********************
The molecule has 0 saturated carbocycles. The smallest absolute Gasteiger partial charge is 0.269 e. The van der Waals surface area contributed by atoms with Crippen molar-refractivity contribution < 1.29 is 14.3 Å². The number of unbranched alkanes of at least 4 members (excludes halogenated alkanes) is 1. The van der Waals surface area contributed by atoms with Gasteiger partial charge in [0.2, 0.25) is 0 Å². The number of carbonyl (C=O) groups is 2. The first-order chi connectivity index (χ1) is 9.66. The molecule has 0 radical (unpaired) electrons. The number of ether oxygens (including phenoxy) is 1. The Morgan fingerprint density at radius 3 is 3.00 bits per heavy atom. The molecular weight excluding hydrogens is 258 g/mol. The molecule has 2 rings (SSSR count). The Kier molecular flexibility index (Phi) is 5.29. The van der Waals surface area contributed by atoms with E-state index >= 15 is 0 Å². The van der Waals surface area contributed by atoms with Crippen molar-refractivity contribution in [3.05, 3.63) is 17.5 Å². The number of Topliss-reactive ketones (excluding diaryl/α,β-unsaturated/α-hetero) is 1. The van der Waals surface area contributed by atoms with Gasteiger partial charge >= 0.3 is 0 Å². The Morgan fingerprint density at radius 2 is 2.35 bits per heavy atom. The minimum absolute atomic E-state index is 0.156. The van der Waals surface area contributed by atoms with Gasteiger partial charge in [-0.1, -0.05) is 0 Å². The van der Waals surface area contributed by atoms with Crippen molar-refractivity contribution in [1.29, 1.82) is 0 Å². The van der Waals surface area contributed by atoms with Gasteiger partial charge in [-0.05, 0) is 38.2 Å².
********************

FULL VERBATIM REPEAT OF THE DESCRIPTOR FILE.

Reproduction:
The molecule has 0 saturated carbocycles. The smallest absolute Gasteiger partial charge is 0.269 e. The van der Waals surface area contributed by atoms with Crippen molar-refractivity contribution < 1.29 is 14.3 Å². The number of unbranched alkanes of at least 4 members (excludes halogenated alkanes) is 1. The van der Waals surface area contributed by atoms with Gasteiger partial charge in [0.2, 0.25) is 0 Å². The number of carbonyl (C=O) groups is 2. The first-order chi connectivity index (χ1) is 9.66. The molecule has 0 radical (unpaired) electrons. The number of ether oxygens (including phenoxy) is 1. The Morgan fingerprint density at radius 3 is 3.00 bits per heavy atom. The molecular weight excluding hydrogens is 258 g/mol. The molecule has 2 rings (SSSR count). The Kier molecular flexibility index (Phi) is 5.29. The van der Waals surface area contributed by atoms with E-state index >= 15 is 0 Å². The van der Waals surface area contributed by atoms with Crippen molar-refractivity contribution in [3.05, 3.63) is 17.5 Å². The number of Topliss-reactive ketones (excluding diaryl/α,β-unsaturated/α-hetero) is 1. The van der Waals surface area contributed by atoms with Gasteiger partial charge >= 0.3 is 0 Å². The Morgan fingerprint density at radius 2 is 2.35 bits per heavy atom. The minimum absolute atomic E-state index is 0.156. The van der Waals surface area contributed by atoms with Gasteiger partial charge in [-0.1, -0.05) is 0 Å². The van der Waals surface area contributed by atoms with Crippen molar-refractivity contribution in [1.29, 1.82) is 0 Å². The van der Waals surface area contributed by atoms with Gasteiger partial charge in [-0.05, 0) is 38.2 Å².